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Home Latest apoLuo WORKSHOP CONTENT #008: “YOUR MISSION, SHOULD YOU CHOOSE TO ACCEPT IT…”

apoLuo WORKSHOP CONTENT #008: “YOUR MISSION, SHOULD YOU CHOOSE TO ACCEPT IT…”

apoLuo WORKSHOP CONTENT #008: “YOUR MISSION, SHOULD YOU CHOOSE TO ACCEPT IT…”

mission

#8 in a series devoted to sending churches.  The content of this post is adapted from BMW’s 6-hour apoLuo workshop. Numbered articles are intended to be read sequentially for maximum benefit.

Many of you are old enough to remember the opening scene of each MISSION:IMPOSSIBLE episode in which Mr. Phelps received recorded instructions about the team’s new mission. After the mission was explained, the tape would disintegrate in a wisp of smoke.

Having a DEP Squad in your church will accomplish nothing if its members are not informed, trained, committed, active, connected and accountable. In this post we’ll talk about the mission of the DEP Squad and how it can be carried out effectively.

PRAY ABOUT IT

Involve your entire congregation in the selection of the DEP Squad. This should not be done on a volunteer basis, like much church ministry. People should be recruited and selected based on their level of interest in the missionary appointees and in what they can contribute to the team. However, the whole church can pray that God would give wisdom to those who are making the selection, that God would move the right people to accept this mission, and that the team would become a powerful force of progress.

People should be recruited and selected based on their level of interest in the missionary appointees and in what they can contribute to the team.

This is a good time for your appointees to recruit the first members of their PrayerForce. BMW’s goal is to have each missionary unit recruit 300 people who would be committed to praying for them daily. (That means that over 50,000 people will be interceding on behalf of BMW missionaries around the world every day! Can you imagine the impact that will have?) Your BMW appointees have been trained in the recruitment of these vital partners, and are equipped with bookmarks and membership cards for that purpose. The bookmarks outline six critically important ways to pray for missionaries—things you should be communicating to your people and implementing yourself in your public ministry. We’ll talk in a later post about specific prayer needs in the early stages of support raising.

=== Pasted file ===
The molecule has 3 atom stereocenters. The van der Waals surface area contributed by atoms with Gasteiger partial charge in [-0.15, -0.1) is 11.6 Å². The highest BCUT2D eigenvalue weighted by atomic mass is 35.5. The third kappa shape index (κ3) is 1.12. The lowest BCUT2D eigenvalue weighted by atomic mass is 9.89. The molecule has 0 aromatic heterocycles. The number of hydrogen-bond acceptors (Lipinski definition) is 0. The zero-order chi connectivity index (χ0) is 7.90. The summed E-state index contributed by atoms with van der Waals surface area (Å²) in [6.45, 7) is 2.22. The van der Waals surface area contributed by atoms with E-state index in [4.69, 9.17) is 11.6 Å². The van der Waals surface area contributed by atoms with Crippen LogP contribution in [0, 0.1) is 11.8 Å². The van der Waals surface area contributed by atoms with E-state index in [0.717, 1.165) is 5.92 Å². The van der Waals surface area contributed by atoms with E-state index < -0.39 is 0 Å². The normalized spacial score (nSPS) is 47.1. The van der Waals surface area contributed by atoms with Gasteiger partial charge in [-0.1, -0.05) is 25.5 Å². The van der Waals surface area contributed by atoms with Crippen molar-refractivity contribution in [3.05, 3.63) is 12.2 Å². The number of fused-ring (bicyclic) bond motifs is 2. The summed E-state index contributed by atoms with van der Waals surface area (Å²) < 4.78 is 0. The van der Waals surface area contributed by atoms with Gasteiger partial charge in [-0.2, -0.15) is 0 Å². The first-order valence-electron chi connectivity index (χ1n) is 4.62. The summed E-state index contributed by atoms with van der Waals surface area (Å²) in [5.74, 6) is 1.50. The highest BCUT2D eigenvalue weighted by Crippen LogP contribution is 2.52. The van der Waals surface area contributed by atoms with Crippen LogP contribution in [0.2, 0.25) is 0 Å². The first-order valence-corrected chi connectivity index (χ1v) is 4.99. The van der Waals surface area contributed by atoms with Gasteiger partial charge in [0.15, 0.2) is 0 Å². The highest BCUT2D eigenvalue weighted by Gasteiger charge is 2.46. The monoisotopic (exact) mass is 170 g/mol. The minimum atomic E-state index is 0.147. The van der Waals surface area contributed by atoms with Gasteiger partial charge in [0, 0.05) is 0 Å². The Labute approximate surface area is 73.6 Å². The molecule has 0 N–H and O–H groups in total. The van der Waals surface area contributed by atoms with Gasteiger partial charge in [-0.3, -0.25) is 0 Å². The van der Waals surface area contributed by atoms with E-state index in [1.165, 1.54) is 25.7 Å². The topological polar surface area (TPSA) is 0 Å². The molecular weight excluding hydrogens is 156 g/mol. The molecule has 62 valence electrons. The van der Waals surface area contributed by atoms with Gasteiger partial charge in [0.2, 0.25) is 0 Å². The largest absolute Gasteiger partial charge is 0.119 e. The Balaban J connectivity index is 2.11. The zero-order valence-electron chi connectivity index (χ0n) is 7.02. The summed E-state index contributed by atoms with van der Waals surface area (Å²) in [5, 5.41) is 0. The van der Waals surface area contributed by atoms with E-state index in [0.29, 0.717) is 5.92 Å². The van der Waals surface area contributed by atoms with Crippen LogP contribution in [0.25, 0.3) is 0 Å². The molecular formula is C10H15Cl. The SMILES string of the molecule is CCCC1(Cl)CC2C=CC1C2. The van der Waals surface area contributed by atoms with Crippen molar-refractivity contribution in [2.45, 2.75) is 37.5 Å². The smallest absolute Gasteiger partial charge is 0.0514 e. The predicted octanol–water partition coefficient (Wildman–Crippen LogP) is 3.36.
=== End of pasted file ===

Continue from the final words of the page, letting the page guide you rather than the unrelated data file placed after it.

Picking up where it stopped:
TALK ABOUT IT

As the DEP Squad evolves, have the members meet regularly (weekly is not too often in the beginning) to plan their strategy, brainstorm, provide information about people in their personal networks who may be able to help, and hold each other accountable for commitments they make. Be sure each member has all the other members’ contact information, and establish a one-button link between them through a blind copy email list, a SKYPE group, or a secret group on a social network (like Facebook) in which the information is available only to the group members.

Provide your appointees with a roster which will indicate which DEP Squad members are available and responsible for which tasks.

Publicize the dates and times of your DEP Squad meetings—not only to the members, but also to the congregation—and make them a matter of concerted intercession. If your people are talking among themselves about this team and its work, it indicates you’re doing a good job of communicating its importance.

As the pastor, you don’t have to be on the DEP Squad or even attend the meetings. But at the very least, you can be the lead recruiter and cheerleader, and you or a member of your staff must hold the team accountable. (Monthly progress reports should constitute the bare minimum of this accountability.) As progress is made and prayers are answered, share the good news with your congregation. Your desire should be to have your church as a whole take ownership of the missionaries’ entire ministry, beginning with their support raising.

Our hope is that this post will not self-destruct.

Rob Heijermans, Biblical Ministries Worldwide

Picture:  http://diplomatholdings.net/wp-content/uploads/2013/10/mission.png

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